September’s fascinating demonstration by watercolourist, Rob Walker, was a perfect example of how to enjoy your painting.
The subject - figures in a landscape.
A challenging subject, a group of hikers with their backpacks walking down a track in a hilly landscape.
it would be tempting to get involved with too much unnecessary detail. However, a bold approach using a ballpoint pen created
a loose preparatory drawing, closely followed by a generously loaded number 12 filbert brush full of paint.
Before laying on some initial colours, Rob emphasised the need for close observation on body shapes, ignoring any detail at this stage, and making use of a limited palette – yellow ochre, cadmium yellow, a mid blue and a Paynes grey with very limited use of cadmium red. White is rarely used - and then only to lighten the hues of other colours.
An interesting innovation was the use of a matchstick, fixed to the end of a short length of cane, then dipped in dark, acrylic ink and spontaneously drawn into the painting to give it body and contrast.
Shadow areas were floated on in subtle blues and violets
(never grey) and some final detail work and highlights were applied with the judicious application of soft pastels.
An observation ... one rarely likes one’s own work when it’s finished but a good tip is to hide it from view for a few weeks and then look at it again with a fresh eye.
In addition, a mount and frame can add a completely different aspect which can sometimes significantly improve a work.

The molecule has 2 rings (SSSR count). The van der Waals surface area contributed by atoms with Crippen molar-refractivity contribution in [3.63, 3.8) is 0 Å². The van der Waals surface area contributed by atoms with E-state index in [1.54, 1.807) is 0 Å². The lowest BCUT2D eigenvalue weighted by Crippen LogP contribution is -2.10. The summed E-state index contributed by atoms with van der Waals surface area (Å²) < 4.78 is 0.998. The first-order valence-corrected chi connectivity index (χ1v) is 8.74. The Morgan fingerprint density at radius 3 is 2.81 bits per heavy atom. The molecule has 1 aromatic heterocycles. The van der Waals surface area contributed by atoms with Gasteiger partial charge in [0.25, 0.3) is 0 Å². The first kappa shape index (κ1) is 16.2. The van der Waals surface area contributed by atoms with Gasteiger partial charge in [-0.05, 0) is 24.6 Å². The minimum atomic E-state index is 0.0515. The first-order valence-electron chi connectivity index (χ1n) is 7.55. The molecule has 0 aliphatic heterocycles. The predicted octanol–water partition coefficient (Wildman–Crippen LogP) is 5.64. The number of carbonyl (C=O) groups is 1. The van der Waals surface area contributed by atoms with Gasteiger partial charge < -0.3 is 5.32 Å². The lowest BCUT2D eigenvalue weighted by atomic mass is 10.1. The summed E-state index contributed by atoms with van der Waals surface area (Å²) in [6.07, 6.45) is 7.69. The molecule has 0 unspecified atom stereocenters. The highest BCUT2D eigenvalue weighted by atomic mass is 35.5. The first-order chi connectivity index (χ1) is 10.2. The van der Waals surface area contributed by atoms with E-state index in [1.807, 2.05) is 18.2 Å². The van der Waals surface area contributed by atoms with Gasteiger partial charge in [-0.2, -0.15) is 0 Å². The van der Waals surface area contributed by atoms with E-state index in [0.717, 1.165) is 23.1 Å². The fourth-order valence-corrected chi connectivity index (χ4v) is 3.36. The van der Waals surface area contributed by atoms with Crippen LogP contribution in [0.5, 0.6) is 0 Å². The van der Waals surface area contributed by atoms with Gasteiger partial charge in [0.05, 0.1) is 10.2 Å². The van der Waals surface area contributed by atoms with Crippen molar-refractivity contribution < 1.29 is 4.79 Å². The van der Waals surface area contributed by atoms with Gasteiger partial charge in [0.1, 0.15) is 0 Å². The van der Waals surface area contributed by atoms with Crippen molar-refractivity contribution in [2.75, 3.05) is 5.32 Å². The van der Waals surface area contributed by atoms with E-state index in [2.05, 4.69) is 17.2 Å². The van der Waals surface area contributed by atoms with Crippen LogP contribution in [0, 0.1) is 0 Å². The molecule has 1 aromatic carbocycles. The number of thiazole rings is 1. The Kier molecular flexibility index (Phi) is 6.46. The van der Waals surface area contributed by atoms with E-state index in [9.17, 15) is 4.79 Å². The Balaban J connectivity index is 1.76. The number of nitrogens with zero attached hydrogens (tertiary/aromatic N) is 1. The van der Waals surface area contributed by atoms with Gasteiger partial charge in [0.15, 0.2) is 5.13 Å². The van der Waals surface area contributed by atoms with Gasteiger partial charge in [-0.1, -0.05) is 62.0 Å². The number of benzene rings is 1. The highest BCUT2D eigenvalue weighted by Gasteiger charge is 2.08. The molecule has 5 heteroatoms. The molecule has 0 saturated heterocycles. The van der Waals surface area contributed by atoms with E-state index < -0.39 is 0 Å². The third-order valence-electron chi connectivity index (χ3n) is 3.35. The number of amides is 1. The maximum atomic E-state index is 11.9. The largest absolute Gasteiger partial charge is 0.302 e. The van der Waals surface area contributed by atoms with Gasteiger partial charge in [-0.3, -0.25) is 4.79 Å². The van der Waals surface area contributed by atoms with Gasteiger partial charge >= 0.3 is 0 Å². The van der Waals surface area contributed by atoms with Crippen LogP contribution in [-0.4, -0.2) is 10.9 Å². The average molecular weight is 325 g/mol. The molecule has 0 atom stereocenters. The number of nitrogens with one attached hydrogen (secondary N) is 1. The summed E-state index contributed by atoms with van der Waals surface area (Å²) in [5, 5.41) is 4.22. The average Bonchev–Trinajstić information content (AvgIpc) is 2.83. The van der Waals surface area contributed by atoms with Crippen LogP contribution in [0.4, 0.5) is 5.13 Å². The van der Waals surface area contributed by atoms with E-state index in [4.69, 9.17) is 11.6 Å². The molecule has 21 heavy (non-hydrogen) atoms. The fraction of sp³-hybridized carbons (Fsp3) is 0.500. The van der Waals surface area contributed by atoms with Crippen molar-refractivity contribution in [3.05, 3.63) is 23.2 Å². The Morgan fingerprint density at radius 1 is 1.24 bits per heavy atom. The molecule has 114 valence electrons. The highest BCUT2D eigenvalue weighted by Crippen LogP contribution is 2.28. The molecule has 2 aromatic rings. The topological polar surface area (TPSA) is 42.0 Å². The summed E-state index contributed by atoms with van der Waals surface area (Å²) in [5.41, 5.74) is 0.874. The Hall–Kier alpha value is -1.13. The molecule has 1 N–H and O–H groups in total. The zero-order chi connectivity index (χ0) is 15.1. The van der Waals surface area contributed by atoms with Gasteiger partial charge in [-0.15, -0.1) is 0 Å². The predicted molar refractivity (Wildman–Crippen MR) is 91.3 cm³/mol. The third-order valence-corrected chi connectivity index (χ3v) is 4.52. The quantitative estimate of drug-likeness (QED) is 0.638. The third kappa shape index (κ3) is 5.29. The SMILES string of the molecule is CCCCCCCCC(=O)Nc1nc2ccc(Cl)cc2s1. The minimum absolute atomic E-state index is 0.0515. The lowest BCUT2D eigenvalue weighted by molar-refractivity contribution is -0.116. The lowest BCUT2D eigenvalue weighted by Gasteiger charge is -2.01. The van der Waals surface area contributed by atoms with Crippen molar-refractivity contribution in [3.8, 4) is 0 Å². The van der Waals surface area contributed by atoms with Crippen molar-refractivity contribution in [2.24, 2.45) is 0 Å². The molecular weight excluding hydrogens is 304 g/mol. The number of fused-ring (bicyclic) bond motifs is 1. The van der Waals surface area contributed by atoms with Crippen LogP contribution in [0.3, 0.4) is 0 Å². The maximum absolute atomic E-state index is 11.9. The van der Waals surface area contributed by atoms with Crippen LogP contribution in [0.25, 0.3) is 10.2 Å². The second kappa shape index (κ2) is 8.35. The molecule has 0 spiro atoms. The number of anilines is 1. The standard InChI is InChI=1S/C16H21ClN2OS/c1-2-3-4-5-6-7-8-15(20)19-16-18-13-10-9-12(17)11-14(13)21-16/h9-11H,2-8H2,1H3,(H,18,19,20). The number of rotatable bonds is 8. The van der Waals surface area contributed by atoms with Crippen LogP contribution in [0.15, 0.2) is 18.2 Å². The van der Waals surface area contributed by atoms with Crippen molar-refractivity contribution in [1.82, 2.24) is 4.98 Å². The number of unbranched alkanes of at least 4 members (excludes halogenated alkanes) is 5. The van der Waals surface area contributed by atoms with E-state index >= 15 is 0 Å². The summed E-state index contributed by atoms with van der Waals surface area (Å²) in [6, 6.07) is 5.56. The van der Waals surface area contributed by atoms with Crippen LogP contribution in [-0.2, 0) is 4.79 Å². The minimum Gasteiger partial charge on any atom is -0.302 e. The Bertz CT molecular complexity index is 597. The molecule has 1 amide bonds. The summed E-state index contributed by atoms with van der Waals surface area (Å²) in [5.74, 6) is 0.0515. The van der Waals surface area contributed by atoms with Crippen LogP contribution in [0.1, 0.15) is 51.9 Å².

Following the demo, Rob spent time answering questions and to the delight of members, brought along a broad selection of his work including portraits, animals and landscapes.
Members may be interested in attending his workshops which are held at his studio near Hatherleigh – you can find more details and read about Rob’s work on his website: www.robwalkerartist.co.uk
A Brush With Bacchus
A gentle south facing slope on the outskirts of Budleigh, twenty artists armed with their favourite paints and brushes and a room full of glasses waiting for the arrival of a selection of delicious wines to be savoured and enjoyed.
One of the more unusual locations for Club outings resulted in a most enjoyable day of new experiences - drawing and painting the rows of grape-laden vines,
the surrounding landscape and slopes of
Lilly Farm Vineyard.
The weather was kind to us and we were treated to a history and conducted tour of the vineyard followed by a wine tasting of the different varieties produced by Alan and Faye.
We also enjoyed a delicious lunch board of English cheeses and a variety of cold meats followed by – what else, English strawberries and cream!
Below is a photographic record of a most enjoyable, educational and sociable day at Lily Farm - and thanks go to Alan and Faye* for accommodating the club and sending us away with big smiles on our faces.
* For more information and to arrange your own visit you might like to check out www.lilyfarmvineyard.com
Resuming our portrait sessions with a challenge